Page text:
ThaksinWhen a citizen has the freedom to vote in elections deemed "free and fair", yet all candidates are backed by the same coterie of power brokers, what's left is a mockery of democracy -- or a demockracy.  Thailand doesn't qualify as a demockracy.  It's a deboughtcracy, a seemingly democratic system but one in which voters can be slavishly bought off to vote a specific way.  In Thailand, land of the baht, it'd be more appropriately called a debahtcracy.  The 1997 Constitution made voting compulsory to increase voter turn out and dilute the effects of vote buying on election results.  This election reform was a clear admission of Thailand's status as a debahtcracy, which it remains so to this day.  At the end of 2008, the Thai courts dissolved the pro-Thaksin ruling party, Thai Rak Thai, for vote buying.  Thaksin and his cronies, of course, deny it, but there's enough proof to document that voters were being bought off, to the tune of 200 to 2,000 baht, depending upon the type of election and where the voter resided.  Thai Rak Thai isn't the only party involved in buy offs.  The Thai Attorney-General's Office found that Thailand's Democractic Party was also busy with bribing and vote buying.  An additional 1,000B in a voter's pocket means a lot in a country where the uneducated earn as little as 4,000-6,000B per month.

In the Western demockracies, deboughtcracies are mocked as corrupt and unethical.  The reality is that the deboughtcracy is the more honest democratic farce.  At least in Thailand, everyone already knows and accepts politicians are crooked and on the take, The corruption is out there in the open for all to see if they want to.  Whereas in the West, politicians feign an image of impeccable honesty as they abuse their contacts and power to collect legal bribes/payouts/employment-for-doing-practically-nothing in the private sector after their "service" in the public sector terminates.  In deboughtcracies, everyone knows the political game is a joke from the get go.  In demockracies, it can take years after the previous stooges have vacated power for the public to realize they've been had, if they ever do. 

Demockracies and deboughtcracies are discussed in more detail here.

Thailand's Pretensions Toward Democracy

With the country becoming increasingly known internationally as the Coupdom of Thailand, Thailand can't make any pretenses to be a functioning democracy or even a demockracy. 

In demockratic nations, citizens elect corrupted leaders to "represent" them.  In nearly all cases, these leaders are permitted to remain in their offices until their terms expire, after which they must stand for election another time.  Elected governments are not thrown out or forced out before they get to serve out their terms.  In 2003, it was a huge deal for then California governor, Gray Davis, to be recalled.  As incompetent as he was, he'd been demockratically elected in 2002 and should have been able to serve out his 3-year term. 

In Thailand's recent history, when a government ain't liked, a coup takes place at any time to remove it.  No one wastes time waiting for terms to expire.  The September 2006 coup which threw out Thaksin Shinawatra's government occurred less than a month before nation-wide House elections were scheduled.  An interim constitution was drafted before the 2007 Constitution became 'permanent.'  (Any Thai constitution is liable to expire after the next coup).  Shinawatra's Thai Rak Thai party wasn't happy with the new constitution, but all criticism was banned.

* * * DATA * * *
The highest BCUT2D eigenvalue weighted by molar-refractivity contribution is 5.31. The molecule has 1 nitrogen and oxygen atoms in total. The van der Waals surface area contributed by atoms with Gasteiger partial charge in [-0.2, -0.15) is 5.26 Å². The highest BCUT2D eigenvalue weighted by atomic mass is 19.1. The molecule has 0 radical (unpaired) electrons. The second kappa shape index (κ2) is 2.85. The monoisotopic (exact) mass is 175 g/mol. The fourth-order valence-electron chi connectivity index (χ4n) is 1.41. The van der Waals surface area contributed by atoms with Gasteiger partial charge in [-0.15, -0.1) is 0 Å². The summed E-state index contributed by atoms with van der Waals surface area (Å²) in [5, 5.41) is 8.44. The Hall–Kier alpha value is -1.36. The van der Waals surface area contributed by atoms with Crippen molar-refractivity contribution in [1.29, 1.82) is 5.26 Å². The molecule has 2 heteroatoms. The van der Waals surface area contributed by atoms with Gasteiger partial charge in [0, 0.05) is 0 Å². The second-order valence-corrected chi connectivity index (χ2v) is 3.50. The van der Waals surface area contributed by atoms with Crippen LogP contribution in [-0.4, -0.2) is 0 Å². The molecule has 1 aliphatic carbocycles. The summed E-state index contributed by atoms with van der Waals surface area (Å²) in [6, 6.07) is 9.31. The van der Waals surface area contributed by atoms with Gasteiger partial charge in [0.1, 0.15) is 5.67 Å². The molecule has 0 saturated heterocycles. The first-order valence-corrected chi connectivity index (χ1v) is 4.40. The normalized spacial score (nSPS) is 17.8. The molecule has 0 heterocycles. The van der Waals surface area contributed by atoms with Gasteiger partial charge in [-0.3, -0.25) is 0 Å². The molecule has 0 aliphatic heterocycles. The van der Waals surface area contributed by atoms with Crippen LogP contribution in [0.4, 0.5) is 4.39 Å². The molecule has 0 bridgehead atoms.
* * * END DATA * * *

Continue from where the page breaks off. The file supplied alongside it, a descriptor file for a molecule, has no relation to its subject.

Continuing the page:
Democracy MonumentThere is no doubt whatsoever that Thaksin and his party changed the rules while Thaksin was in office so that the Shinawatra family and their cronies became ever richer.  But guess what?  Western demockracies do the same thing to enrich the backers of the political elites.  There is also no doubt that the Democracts who took over in 2006 stacked the deck in their favor by banning Thakin's party from the upcoming election for vote-buying charges they were equally guilty of.  The Democrats didn't win the junta-administered 2007 election either.  The People's Power Party did.  The Democrats only got power, with Abhisit Vejjajiva as the prime minister, when Thailand's Constitutional Court banned the People's Power Party.  In short, the message is that if you can't win an election through vote-buying, bribes, and clever marketing, you can do so through the courts.

The Western media portrays non-democratic nations as flawed, that democracy (since perverted into demockracy) is some ultimate achievement for a nation to aspire.  Perhaps such a system doesn't export well to more conformist Asian societies until the country reaches a certain level of affluence.  Singapore is known as an illiberal socialist democracy.  While its people were able to vote for representatives, one man, Lee Kuan Yew, ran the roost from 1959-90 as Prime Minister and maintains a presence as Minister Mentor when his son took over as Prime Minister in 2004.  No one man and his family would hold such apparent power in a Western nation for this length of time.  South Korea was run, more or less, like a dictatorship until the 1980's

Recent Political Conflicts

The fact that Thailand seems to make up the political system as it goes along has had serious repercussions for the country recently.  The coup which ousted Thaksin Shinawatra in September 2006 as prime minister is still felt today with the instability of the Thai government.   Lately, the country has gone through prime ministers more quickly than an alcoholic does whiskey shots.